Storage sheds are perfect places to keep garden tools, supplies, lawn mowers and other outdoor equipment. An 8- by 4-foot shed is easy to build and is durable. Most people with basic carpentry skills can complete it in two or three days. Lock the double doors with a hasp and padlock for access and security. Add shelving to customize the shed to your needs.
Things You'll Need
2- x 4- x 8-inch lumber
2- x 4- x 8-inch pressure-treated lumber (3)
1- x 4-inch lumber
1- x 3-inch lumber
1- x 2-inch lumber
4- x 8-foot T-11 sheet siding
1/2-inch CDX plywood or sheathing grade OSB
3-inch framing nails
10D 1 1/2-inch connector nails
1-inch roofing nails
1 1/2-inch nails
2-inch finish nails
2 1/2-inch power nails
Green or yellow power loads
8- x 4-foot concrete slab
Exterior caulk tubes
Roofing tar in caulk tubes
Rolled roofing material
Aluminum roof edging
30-pound felt tar paper
Simpson ridge rafter connectors (14)
Simpson H1 rafter connectors (14)
Dryer-duct vent covers (2)
Power nail gun
Lay out and build the rear wall 8 feet wide. Use pressure-treated 2x4 lumber for the bottom plate. Lay the two 8-foot 2x4s side by side on edge and mark stud positions every 16 inches on center. Cut the seven studs to 84 1/2 inches, lay in place between the top and bottom plates, and nail in place. Lay the wall behind the concrete slab.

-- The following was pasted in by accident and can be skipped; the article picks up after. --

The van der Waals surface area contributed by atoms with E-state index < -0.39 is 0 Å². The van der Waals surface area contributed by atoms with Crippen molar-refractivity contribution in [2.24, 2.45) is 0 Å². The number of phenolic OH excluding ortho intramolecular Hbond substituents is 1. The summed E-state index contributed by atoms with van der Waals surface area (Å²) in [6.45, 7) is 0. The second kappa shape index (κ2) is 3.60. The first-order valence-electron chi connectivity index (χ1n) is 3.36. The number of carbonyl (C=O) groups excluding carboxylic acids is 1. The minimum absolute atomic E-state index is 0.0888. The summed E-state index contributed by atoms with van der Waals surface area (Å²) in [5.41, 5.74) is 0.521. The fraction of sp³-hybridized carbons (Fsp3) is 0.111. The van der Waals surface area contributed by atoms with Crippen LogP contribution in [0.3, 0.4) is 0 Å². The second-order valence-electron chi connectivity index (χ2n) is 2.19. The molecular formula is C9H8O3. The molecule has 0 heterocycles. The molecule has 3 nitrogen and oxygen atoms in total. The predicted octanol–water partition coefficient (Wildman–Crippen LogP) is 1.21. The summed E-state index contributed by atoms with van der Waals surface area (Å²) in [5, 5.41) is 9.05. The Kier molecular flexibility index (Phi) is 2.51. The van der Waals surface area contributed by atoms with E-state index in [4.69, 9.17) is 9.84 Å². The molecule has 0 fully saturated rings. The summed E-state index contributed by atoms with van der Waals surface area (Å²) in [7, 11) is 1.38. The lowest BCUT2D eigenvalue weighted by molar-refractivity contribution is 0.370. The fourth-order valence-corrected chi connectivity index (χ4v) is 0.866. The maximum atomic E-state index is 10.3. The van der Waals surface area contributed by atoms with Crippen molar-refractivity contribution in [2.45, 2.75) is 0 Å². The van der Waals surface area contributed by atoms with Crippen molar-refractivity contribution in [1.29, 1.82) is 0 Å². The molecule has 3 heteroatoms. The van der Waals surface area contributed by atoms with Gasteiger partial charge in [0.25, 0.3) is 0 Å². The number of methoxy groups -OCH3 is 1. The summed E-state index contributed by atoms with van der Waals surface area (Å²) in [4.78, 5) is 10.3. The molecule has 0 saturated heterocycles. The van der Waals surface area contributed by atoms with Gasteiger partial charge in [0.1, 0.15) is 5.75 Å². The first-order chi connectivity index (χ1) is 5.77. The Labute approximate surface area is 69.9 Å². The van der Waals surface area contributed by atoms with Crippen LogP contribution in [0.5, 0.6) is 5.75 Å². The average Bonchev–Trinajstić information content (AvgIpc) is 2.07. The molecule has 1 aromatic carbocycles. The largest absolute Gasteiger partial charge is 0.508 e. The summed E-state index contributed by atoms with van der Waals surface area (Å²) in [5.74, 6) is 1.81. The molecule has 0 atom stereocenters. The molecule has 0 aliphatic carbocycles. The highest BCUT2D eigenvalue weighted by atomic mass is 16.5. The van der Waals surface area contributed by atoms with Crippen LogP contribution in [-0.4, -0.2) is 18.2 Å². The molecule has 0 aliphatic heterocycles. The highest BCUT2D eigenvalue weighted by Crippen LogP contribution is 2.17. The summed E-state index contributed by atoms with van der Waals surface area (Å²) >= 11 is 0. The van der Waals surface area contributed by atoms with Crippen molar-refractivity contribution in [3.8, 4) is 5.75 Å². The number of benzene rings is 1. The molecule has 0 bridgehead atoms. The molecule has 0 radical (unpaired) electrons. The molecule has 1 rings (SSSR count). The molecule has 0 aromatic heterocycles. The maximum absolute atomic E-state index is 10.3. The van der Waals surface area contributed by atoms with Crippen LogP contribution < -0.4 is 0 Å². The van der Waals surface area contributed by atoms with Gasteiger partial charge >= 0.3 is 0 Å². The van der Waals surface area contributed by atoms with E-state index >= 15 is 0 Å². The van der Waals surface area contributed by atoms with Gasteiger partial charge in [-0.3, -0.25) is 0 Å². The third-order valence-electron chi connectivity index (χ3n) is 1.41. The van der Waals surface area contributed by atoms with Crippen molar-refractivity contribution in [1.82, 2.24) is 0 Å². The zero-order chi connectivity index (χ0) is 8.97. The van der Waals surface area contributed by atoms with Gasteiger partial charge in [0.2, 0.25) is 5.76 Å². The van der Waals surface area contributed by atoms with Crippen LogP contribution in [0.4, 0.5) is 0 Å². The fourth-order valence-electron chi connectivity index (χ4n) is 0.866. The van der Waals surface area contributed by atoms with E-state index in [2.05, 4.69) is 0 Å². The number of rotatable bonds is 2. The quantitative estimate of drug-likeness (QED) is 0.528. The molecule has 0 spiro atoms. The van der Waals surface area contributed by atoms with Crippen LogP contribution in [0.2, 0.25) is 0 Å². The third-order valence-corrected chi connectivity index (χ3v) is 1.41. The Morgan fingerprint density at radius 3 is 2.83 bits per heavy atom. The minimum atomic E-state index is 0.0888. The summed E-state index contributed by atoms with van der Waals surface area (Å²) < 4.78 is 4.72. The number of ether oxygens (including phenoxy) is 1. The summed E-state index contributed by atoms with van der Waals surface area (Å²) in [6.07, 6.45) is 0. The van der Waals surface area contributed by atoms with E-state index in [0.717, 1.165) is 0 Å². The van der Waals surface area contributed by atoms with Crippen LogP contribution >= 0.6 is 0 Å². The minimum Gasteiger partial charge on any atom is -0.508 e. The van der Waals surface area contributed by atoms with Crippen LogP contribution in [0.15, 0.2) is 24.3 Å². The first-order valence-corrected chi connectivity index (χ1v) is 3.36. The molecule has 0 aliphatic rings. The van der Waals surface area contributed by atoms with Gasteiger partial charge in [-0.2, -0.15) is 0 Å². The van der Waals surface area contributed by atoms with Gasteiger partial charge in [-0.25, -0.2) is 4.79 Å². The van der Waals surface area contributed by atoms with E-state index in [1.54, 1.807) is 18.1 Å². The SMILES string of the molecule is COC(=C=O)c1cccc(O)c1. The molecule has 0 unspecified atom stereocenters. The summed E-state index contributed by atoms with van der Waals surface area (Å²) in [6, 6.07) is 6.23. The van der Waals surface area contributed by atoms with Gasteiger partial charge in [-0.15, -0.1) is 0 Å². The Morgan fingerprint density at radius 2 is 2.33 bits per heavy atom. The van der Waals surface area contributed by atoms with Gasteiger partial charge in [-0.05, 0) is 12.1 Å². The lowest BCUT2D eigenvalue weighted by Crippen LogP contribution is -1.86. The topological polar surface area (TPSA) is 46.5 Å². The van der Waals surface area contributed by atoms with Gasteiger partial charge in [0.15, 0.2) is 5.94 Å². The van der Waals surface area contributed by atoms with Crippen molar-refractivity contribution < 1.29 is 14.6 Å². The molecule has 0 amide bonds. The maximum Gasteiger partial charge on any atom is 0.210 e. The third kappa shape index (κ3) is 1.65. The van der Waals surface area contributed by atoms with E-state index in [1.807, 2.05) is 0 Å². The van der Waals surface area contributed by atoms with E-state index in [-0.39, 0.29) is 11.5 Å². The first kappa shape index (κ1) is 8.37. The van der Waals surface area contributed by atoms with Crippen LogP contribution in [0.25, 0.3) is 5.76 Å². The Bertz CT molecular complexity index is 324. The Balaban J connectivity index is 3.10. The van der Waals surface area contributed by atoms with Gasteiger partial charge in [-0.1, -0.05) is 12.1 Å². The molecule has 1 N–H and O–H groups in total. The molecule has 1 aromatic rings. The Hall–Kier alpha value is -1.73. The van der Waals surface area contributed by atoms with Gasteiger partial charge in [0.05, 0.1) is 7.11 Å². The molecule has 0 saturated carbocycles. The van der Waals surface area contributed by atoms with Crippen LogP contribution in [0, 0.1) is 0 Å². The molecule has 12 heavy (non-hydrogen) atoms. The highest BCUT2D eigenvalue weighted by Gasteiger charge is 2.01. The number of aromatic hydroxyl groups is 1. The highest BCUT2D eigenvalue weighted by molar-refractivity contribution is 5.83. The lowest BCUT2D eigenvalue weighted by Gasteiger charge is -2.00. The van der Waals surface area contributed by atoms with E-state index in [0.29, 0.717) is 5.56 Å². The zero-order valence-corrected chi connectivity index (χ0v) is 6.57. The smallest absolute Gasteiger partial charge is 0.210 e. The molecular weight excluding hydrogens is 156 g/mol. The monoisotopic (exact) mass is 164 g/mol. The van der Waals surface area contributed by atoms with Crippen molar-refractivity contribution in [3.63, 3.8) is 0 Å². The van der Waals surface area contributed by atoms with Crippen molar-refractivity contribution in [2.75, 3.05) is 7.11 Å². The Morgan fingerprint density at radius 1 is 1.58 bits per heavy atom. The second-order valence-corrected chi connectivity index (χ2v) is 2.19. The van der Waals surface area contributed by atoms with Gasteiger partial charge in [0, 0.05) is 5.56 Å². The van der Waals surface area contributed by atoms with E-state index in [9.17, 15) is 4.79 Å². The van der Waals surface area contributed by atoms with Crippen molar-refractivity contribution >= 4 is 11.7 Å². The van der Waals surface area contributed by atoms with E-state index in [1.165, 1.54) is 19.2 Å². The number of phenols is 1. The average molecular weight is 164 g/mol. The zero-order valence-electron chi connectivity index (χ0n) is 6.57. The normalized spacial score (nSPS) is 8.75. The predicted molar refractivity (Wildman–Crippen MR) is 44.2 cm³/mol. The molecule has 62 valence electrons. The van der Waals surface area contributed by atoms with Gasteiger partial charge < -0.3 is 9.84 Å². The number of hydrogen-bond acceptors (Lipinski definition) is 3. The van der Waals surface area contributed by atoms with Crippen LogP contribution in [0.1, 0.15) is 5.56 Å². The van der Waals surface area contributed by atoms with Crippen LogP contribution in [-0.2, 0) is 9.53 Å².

Lay out and build the two sides. Use pressure-treated 2x4 lumber for the bottom plates. Cut the four top and bottom plates to 41 inches long and the eight studs to 84 1/2 inches. Lay out the wall, marking for studs 16 inches on center. Place the studs between the top and bottom plates, align and nail in place using framing nails. Lay the framed sides on either end of the slab.
Lay out and build the front wall. Use pressure-treated 2x4 lumber for the bottom plate. Center the doorway on the wall between the two 79-inch jack studs placed 48 inches apart. Construct the 2x6 header from two pieces of 2x6x48 lumber and one piece of 1/2 x 5 1/2 x 48 plywood. Nail the header in place through the king studs with six nails on each end and to the top plate with eight more nails. See illustration for front wall details.